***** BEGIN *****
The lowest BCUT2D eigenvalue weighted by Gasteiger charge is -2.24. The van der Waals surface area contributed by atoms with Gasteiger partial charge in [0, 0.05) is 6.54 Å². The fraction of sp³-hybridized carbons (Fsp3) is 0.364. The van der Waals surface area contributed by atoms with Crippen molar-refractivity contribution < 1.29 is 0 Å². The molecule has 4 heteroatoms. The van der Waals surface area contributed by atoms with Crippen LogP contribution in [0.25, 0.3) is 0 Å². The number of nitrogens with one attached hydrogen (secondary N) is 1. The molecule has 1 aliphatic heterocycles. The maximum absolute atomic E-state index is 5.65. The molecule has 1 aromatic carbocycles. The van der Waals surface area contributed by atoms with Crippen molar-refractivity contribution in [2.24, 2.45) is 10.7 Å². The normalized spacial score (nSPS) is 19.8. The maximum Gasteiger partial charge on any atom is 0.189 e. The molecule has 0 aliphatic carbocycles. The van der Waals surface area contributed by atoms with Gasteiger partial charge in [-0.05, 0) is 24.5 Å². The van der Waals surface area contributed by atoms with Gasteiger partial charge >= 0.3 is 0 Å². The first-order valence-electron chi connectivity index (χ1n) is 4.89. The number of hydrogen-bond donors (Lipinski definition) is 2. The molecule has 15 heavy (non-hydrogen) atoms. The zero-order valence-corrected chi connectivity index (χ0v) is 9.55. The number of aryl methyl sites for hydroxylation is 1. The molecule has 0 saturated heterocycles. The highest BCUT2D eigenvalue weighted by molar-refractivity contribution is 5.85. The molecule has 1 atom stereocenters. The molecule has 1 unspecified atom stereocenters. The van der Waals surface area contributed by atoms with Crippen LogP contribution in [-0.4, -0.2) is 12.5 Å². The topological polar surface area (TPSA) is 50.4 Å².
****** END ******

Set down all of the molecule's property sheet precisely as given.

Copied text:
The lowest BCUT2D eigenvalue weighted by Gasteiger charge is -2.24. The van der Waals surface area contributed by atoms with Gasteiger partial charge in [0, 0.05) is 6.54 Å². The fraction of sp³-hybridized carbons (Fsp3) is 0.364. The van der Waals surface area contributed by atoms with Crippen molar-refractivity contribution < 1.29 is 0 Å². The molecule has 4 heteroatoms. The van der Waals surface area contributed by atoms with Crippen LogP contribution in [0.25, 0.3) is 0 Å². The number of nitrogens with one attached hydrogen (secondary N) is 1. The molecule has 1 aliphatic heterocycles. The maximum absolute atomic E-state index is 5.65. The molecule has 1 aromatic carbocycles. The van der Waals surface area contributed by atoms with Crippen molar-refractivity contribution in [2.24, 2.45) is 10.7 Å². The normalized spacial score (nSPS) is 19.8. The maximum Gasteiger partial charge on any atom is 0.189 e. The molecule has 0 aliphatic carbocycles. The van der Waals surface area contributed by atoms with Gasteiger partial charge in [-0.05, 0) is 24.5 Å². The van der Waals surface area contributed by atoms with Gasteiger partial charge >= 0.3 is 0 Å². The first-order valence-electron chi connectivity index (χ1n) is 4.89. The number of hydrogen-bond donors (Lipinski definition) is 2. The molecule has 15 heavy (non-hydrogen) atoms. The zero-order valence-corrected chi connectivity index (χ0v) is 9.55. The number of aryl methyl sites for hydroxylation is 1. The molecule has 0 saturated heterocycles. The highest BCUT2D eigenvalue weighted by molar-refractivity contribution is 5.85. The molecule has 1 atom stereocenters. The molecule has 1 unspecified atom stereocenters. The van der Waals surface area contributed by atoms with Crippen LogP contribution in [-0.4, -0.2) is 12.5 Å². The topological polar surface area (TPSA) is 50.4 Å².